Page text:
Event Date: 21 – 22 June 2013
South Wing G12, Council Room
University College London,
London WC1E 6BT
Spaces of Diplomacy
Part of the Diplomatic Cultures Research Network (AH/J013900/1)
The second workshop will focus on the spaces within and through which diplomatic culture is articulated and translated. If diplomacy is theorised as the process of negotiating estrangement between two groups, spatiality emerges as integral to any practice of ameliorating that estrangement. This has traditionally taken the form of either topological studies of diplomatic connections between places, systematic reviews of the location of diplomacy, or of case studies of particular diplomatic contexts. These concerns remain, but the contemporary moment begs new questions. How does the emergence of digital spaces produce new and different forms of diplomacy? Can ‘old’ diplomatic practices be translated for these ‘new’ spaces or does it require an entirely new theorisation? How are spaces produced as diplomatic spaces through the ritualised performance of actors? How does space shape the formation of diplomatic consensus?
Prof. Iver Neumann: Iver Neumann is Montague Burton Professor of International Relations at the London School of Economics. He was formerly Director of Research at the Norwegian Institute of International Affairs and Professor in Russian Studies, Oslo University. Among his fifteen books are At Home with the Diplomats: Inside A European Foreign Ministry (Cornell University Press, 2012) and Diplomatic Sites: A Critical Enquiry (Hurst, 2013).
Prof. John Watkins: John Watkins is Distinguished McKnight University Professor of English at the University of Minnesota, where he holds affiliate appointments in History, Medieval Studies, and Italian Studies. He is the author of several books and numerous articles dealing with problems of historiography; cultural, political and economic exchanges between England and the Mediterranean; and the medieval underpinnings of early modernity: The Specter of Dido: Spenser and Virgilian Epic (Yale); Representing Elizabeth in Stuart England (Cambridge); and with historian Carole Levin, Shakespeare’s Foreign Worlds: National and Transnational Identity in the Elizabethan Age (Cornell). He is currently finishing a book on premodern marriage diplomacy.
Prof. Herman van der Wusten: Herman van der Wusten was Professor of Political Geography at the University of Amsterdam and dean of the Faculty of Social and Behavioural Sciences at that university, now emeritus. He did a PhD on Irish resistance movements to the United Kingdom 1800-1922, and wrote on urban questions, nationalism and global politics. In recent times he has concentrated on the making of political centres, particularly in Europe, and has thus become involved in studies of diplomatic practice. This work has notably appeared in European Review (1993), Political Geography (2004), Tijdschrift voor Economische en Sociale Geografie (2006, 2010), several of Peter Taylor’s edited collections on Global and World Cities, and in Robert Denemark’s multivolume International Studies Encyclopedia (2010). Some of these contributions have been written in close co-operation with Virginie Mamadouh and that applies also to the paper for this conference.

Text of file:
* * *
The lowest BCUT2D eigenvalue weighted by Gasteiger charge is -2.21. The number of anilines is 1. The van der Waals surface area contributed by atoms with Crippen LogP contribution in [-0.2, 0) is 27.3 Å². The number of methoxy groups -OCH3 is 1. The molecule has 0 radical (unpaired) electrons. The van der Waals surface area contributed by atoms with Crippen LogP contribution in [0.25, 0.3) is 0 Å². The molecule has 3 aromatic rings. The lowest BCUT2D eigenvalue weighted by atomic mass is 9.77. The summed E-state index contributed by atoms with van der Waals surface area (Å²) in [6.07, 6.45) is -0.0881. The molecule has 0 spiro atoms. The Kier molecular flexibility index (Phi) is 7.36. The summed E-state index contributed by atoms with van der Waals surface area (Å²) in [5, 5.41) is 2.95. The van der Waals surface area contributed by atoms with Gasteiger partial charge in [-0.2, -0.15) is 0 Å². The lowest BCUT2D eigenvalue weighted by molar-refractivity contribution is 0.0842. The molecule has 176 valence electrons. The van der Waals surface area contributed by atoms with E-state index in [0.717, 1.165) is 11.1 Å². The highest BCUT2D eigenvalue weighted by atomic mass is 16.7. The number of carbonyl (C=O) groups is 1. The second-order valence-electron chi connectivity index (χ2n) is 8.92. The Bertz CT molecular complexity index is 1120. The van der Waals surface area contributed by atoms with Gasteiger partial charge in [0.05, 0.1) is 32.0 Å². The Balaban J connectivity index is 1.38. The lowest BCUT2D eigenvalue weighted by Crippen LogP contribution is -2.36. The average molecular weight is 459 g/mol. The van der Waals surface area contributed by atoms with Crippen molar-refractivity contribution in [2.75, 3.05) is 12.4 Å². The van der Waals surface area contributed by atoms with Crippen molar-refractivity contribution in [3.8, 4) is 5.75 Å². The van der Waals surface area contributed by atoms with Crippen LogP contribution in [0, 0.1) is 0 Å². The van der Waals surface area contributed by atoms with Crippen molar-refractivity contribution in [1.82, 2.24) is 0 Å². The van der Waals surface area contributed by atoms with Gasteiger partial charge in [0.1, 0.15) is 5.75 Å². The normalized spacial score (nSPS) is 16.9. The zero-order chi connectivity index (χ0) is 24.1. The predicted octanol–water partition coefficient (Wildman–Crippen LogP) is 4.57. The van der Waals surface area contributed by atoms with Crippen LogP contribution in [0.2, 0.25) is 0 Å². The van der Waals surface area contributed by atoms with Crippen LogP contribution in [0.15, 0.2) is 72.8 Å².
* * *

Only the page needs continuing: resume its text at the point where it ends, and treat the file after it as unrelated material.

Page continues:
Friday 21st June
Welcome & introductions:
Keynote 1 – Professor Iver Neumann – Sited Diplomacy
Keynote 2 – Professor John Watkins – Staging Marriage Diplomacy in Late 17th century France
Saturday 22nd June
Agenda-setting in diplomacy I – 5 participants, 5 10-minute presentations
Agenda-setting in diplomacy II – 4 participants, 4 10-minute presentations
Keynote 3 – Professor Herman van der Wusten – The geography of traditional diplomatic networks and nodes revisited: Multilevel foreign policy and multimedia
Contemporary concerns and issues in diplomacy:
1. How can diplomatic objectives be met when resources and overseas missions are being cut?
2. How can a balance be struck between virtual and physical diplomacy,
and what might this look like?
3. To what extent does the changing media landscape and increasing pressures for transparency require new diplomatic practices e.g. regarding consensus, negotiation, confidentiality?
4. How can digital policy be used in policy making?
5. How can diplomatic policy respond to shifts away from traditional power centres (eg: UN Security Council) and towards ‘emerging powers’ and informal/alternative groupings?
Questions by Emma Davies: